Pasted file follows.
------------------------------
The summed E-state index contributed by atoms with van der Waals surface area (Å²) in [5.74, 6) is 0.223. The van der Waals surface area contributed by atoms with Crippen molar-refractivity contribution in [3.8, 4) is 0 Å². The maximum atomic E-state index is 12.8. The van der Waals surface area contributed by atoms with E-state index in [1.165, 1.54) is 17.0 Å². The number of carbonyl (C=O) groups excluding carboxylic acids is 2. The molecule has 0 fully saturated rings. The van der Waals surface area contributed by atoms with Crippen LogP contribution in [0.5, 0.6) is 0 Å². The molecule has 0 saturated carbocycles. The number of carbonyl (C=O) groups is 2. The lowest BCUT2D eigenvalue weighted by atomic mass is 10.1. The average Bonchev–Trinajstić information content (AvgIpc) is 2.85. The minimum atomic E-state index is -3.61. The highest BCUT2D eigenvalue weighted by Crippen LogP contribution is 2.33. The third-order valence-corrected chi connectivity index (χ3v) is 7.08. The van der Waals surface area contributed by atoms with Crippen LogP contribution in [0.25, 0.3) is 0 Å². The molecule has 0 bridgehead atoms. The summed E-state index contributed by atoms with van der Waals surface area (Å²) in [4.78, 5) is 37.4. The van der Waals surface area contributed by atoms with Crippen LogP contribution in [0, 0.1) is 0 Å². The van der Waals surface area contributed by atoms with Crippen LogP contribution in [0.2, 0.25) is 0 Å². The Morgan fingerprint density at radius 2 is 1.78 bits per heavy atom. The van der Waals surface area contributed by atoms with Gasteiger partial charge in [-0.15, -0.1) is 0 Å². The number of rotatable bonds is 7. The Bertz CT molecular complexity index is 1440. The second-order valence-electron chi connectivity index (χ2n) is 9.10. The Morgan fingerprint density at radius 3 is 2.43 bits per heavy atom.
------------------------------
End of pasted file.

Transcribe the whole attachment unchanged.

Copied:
The summed E-state index contributed by atoms with van der Waals surface area (Å²) in [5.74, 6) is 0.223. The van der Waals surface area contributed by atoms with Crippen molar-refractivity contribution in [3.8, 4) is 0 Å². The maximum atomic E-state index is 12.8. The van der Waals surface area contributed by atoms with E-state index in [1.165, 1.54) is 17.0 Å². The number of carbonyl (C=O) groups excluding carboxylic acids is 2. The molecule has 0 fully saturated rings. The van der Waals surface area contributed by atoms with Crippen LogP contribution in [0.5, 0.6) is 0 Å². The molecule has 0 saturated carbocycles. The number of carbonyl (C=O) groups is 2. The lowest BCUT2D eigenvalue weighted by atomic mass is 10.1. The average Bonchev–Trinajstić information content (AvgIpc) is 2.85. The minimum atomic E-state index is -3.61. The highest BCUT2D eigenvalue weighted by Crippen LogP contribution is 2.33. The third-order valence-corrected chi connectivity index (χ3v) is 7.08. The van der Waals surface area contributed by atoms with Crippen LogP contribution in [0.25, 0.3) is 0 Å². The molecule has 0 bridgehead atoms. The summed E-state index contributed by atoms with van der Waals surface area (Å²) in [4.78, 5) is 37.4. The van der Waals surface area contributed by atoms with Crippen LogP contribution in [0, 0.1) is 0 Å². The van der Waals surface area contributed by atoms with Crippen LogP contribution in [0.2, 0.25) is 0 Å². The Morgan fingerprint density at radius 2 is 1.78 bits per heavy atom. The van der Waals surface area contributed by atoms with Gasteiger partial charge in [-0.15, -0.1) is 0 Å². The number of rotatable bonds is 7. The Bertz CT molecular complexity index is 1440. The second-order valence-electron chi connectivity index (χ2n) is 9.10. The Morgan fingerprint density at radius 3 is 2.43 bits per heavy atom.